Current mood: calmFact: Prior to last Friday, I had not set foot in any Wal-Mart since 2002.
Fact: I have not purchased a single item in any Wal-Mart since 1998.
[Update, 16 June 2011: I have not set foot in a Wal-Mart since I wrote this in 2007.]
Some of this is intentional: I do not shop at Wal-Mart, if at all possible, for several reasons (details below), but a more general fact is that I do not shop at all, if possible. Note that I am the person in my household who does the larger part of any shopping that gets done, so this is not a "someone else does that" type of thing.
No, the larger issue is that I just plain do not shop. I don't buy stuff. I don't need stuff. What stuff I use, I typically reuse from stock on hand. Lots more comes from discards, either from The Freecycle Network, straight from the trash (it's amazing what businesses and people throw out), or the occasional bag of hand-me-downs from someone we know. It's not so much charity as friendship, as we return the favor just as often.
The Three "R"s: Reduce, reuse, recycle. We've heard that mantra before, haven't we? Well, I live it. I do not use what I do not need to use (that's the reduce part), I do not use new stuff if a previously used item will do, and when I'm done with it, it probably won't go to a landfill.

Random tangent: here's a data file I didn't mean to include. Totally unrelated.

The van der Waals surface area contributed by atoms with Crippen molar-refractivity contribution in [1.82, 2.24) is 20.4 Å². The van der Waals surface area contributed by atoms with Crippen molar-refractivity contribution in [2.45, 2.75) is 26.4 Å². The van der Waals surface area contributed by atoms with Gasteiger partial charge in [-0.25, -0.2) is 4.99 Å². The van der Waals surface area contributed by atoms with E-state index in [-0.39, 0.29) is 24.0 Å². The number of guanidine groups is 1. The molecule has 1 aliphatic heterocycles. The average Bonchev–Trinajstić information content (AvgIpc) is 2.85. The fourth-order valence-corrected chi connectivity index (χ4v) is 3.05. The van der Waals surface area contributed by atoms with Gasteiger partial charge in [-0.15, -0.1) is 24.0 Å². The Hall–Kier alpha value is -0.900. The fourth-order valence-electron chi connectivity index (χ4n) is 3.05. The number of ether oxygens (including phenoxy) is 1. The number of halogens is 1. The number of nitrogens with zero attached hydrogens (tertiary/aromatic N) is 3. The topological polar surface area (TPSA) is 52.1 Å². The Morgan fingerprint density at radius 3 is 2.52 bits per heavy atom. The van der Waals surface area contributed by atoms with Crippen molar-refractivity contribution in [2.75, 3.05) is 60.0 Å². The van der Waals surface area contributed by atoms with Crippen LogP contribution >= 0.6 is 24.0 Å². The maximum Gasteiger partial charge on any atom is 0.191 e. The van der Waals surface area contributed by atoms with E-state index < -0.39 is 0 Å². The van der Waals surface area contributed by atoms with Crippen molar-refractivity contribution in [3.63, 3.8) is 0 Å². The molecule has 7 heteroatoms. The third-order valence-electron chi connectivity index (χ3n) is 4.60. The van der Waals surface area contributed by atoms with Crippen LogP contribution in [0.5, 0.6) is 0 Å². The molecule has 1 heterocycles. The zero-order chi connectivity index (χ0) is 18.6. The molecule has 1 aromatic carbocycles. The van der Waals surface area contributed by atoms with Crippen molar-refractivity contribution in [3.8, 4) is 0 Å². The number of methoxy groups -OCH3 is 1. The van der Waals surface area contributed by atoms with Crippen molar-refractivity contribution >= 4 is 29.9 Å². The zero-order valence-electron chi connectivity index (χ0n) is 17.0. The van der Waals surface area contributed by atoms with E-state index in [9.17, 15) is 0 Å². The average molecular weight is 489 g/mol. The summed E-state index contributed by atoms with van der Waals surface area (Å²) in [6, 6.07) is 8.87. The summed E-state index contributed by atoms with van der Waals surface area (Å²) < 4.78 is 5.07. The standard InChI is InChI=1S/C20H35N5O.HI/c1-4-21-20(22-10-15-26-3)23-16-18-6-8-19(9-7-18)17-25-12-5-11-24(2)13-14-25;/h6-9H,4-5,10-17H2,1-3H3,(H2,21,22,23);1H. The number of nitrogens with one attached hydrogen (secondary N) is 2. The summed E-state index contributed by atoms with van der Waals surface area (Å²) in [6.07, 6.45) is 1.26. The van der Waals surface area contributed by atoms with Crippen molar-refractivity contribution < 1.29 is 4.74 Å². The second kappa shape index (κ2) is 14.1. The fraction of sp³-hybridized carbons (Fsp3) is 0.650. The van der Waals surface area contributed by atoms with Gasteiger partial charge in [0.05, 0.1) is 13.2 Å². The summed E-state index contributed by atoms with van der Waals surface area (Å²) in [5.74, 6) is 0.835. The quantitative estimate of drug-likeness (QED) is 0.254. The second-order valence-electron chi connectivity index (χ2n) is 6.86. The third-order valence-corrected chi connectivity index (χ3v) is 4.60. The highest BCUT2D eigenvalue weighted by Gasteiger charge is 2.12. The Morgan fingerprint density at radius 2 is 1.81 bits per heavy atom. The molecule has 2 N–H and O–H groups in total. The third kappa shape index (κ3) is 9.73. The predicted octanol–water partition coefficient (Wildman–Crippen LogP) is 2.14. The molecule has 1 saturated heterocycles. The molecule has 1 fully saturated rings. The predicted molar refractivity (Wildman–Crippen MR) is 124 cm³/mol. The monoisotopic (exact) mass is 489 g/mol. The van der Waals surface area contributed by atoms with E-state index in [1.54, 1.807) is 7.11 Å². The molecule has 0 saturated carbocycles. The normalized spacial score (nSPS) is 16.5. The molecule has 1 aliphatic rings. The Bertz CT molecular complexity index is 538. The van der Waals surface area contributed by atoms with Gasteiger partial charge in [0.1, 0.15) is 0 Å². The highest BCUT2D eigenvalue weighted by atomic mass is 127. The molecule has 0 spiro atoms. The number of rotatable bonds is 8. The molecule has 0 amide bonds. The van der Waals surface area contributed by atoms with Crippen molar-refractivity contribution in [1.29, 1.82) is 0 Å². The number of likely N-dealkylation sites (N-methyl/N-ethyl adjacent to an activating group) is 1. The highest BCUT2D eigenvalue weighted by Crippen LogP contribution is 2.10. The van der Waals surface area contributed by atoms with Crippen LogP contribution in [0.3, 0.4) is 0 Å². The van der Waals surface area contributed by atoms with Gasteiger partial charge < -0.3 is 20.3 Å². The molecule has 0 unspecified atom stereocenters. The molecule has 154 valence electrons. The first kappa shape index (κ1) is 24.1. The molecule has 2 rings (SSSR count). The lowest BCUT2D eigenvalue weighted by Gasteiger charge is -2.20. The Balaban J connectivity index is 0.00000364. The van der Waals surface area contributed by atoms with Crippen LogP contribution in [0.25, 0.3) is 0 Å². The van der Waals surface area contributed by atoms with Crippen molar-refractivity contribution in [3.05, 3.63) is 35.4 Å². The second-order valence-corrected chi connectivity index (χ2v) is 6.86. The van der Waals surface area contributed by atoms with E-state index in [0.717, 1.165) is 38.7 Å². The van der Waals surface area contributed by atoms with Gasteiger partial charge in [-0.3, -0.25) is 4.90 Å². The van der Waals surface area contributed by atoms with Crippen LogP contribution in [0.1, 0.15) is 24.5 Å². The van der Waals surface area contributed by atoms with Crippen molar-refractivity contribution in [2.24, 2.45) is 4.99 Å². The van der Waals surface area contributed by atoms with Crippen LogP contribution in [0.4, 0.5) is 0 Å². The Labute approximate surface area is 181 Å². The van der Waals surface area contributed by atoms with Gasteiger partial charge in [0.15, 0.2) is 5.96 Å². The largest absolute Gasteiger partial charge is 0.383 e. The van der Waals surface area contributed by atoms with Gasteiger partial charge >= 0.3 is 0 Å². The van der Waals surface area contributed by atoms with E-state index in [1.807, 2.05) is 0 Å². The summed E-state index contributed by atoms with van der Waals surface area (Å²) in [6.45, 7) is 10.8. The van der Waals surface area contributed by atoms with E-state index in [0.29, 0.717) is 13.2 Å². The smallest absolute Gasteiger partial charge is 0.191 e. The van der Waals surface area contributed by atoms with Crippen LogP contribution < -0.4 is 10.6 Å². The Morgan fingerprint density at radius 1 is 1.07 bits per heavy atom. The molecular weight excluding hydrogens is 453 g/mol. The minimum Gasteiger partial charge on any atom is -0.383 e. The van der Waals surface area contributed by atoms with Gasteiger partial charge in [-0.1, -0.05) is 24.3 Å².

But as to Wal-Mart, probably the easiest explanation is that there isn't one handy. The McKnight Road corridor has three major malls and four major plazas, plus a Sam's Club [well, in 2007, it did, but it's since closed], but no Wal-Mart.
I do most of my shopping at stores I can walk or bus to (Pines Plaza, West View Plaza), and this fact alone is worth accenting: If I cannot get to a store by bus, then I won't shop there even if I have a car handy.
Most importantly, I do not shop on price. If I like a store (see previous paragraph), I will go out of my way to shop there, and will gladly pay more, because I want to keep them in business.
Price is irrelevant. If I need the item (see 3Rs paragraph, above), then I don't care about price. If I'm short on money, I probably spent money on something else I didn't need as much (again, the "reduce" part) or that I too soon discarded something I could have reused.
Now, as to Wal-Mart. They're focused on low price, which is antithetical to my beliefs. They use price to drive out existing businesses. They're usually placed on green-space sites which have little public transportation, or where it is costly for transit to service. Hence, they foster continued or increasing dependence on the automobile as part of their business model, and thus on our lifestyle.
Long ago, I asked myself this simple question: If I could not use a car to get to Wal-Mart, would I shop there? The answer was no.
Consequently, even if there was a Wal-Mart nearby, I would not shop there. Even if there were no other stores nearby, I would not shop at Wal-Mart. I refuse to contribute to their growth or profit. In fact, I would "do without" first.
And I suggest everyone else do likewise.